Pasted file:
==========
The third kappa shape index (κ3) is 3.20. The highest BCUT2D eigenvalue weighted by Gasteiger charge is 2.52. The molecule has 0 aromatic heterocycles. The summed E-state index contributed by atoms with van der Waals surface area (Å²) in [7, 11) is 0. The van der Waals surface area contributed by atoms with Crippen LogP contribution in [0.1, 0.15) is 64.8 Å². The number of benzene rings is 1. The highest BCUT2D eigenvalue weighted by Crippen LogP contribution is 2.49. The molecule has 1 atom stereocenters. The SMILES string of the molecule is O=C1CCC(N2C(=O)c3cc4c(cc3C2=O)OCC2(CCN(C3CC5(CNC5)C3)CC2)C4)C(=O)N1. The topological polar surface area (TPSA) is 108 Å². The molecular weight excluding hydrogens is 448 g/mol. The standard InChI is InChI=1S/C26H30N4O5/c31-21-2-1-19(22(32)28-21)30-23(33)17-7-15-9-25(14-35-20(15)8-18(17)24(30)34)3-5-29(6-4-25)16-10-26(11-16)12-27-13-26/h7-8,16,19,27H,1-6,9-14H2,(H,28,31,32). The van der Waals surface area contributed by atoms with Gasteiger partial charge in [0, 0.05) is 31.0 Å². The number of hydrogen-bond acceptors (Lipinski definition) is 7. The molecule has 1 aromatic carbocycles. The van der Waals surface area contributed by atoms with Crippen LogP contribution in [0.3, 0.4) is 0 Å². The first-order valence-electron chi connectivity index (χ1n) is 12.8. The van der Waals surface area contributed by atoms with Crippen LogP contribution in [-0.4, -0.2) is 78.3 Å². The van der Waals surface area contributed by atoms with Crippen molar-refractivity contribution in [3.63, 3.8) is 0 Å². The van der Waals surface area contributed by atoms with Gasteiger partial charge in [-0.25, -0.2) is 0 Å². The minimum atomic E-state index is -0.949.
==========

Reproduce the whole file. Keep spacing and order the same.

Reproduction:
The third kappa shape index (κ3) is 3.20. The highest BCUT2D eigenvalue weighted by Gasteiger charge is 2.52. The molecule has 0 aromatic heterocycles. The summed E-state index contributed by atoms with van der Waals surface area (Å²) in [7, 11) is 0. The van der Waals surface area contributed by atoms with Crippen LogP contribution in [0.1, 0.15) is 64.8 Å². The number of benzene rings is 1. The highest BCUT2D eigenvalue weighted by Crippen LogP contribution is 2.49. The molecule has 1 atom stereocenters. The SMILES string of the molecule is O=C1CCC(N2C(=O)c3cc4c(cc3C2=O)OCC2(CCN(C3CC5(CNC5)C3)CC2)C4)C(=O)N1. The topological polar surface area (TPSA) is 108 Å². The molecular weight excluding hydrogens is 448 g/mol. The standard InChI is InChI=1S/C26H30N4O5/c31-21-2-1-19(22(32)28-21)30-23(33)17-7-15-9-25(14-35-20(15)8-18(17)24(30)34)3-5-29(6-4-25)16-10-26(11-16)12-27-13-26/h7-8,16,19,27H,1-6,9-14H2,(H,28,31,32). The van der Waals surface area contributed by atoms with Gasteiger partial charge in [0, 0.05) is 31.0 Å². The number of hydrogen-bond acceptors (Lipinski definition) is 7. The molecule has 1 aromatic carbocycles. The van der Waals surface area contributed by atoms with Crippen LogP contribution in [0.3, 0.4) is 0 Å². The first-order valence-electron chi connectivity index (χ1n) is 12.8. The van der Waals surface area contributed by atoms with Crippen LogP contribution in [-0.4, -0.2) is 78.3 Å². The van der Waals surface area contributed by atoms with Crippen molar-refractivity contribution in [3.63, 3.8) is 0 Å². The van der Waals surface area contributed by atoms with Gasteiger partial charge in [-0.25, -0.2) is 0 Å². The minimum atomic E-state index is -0.949.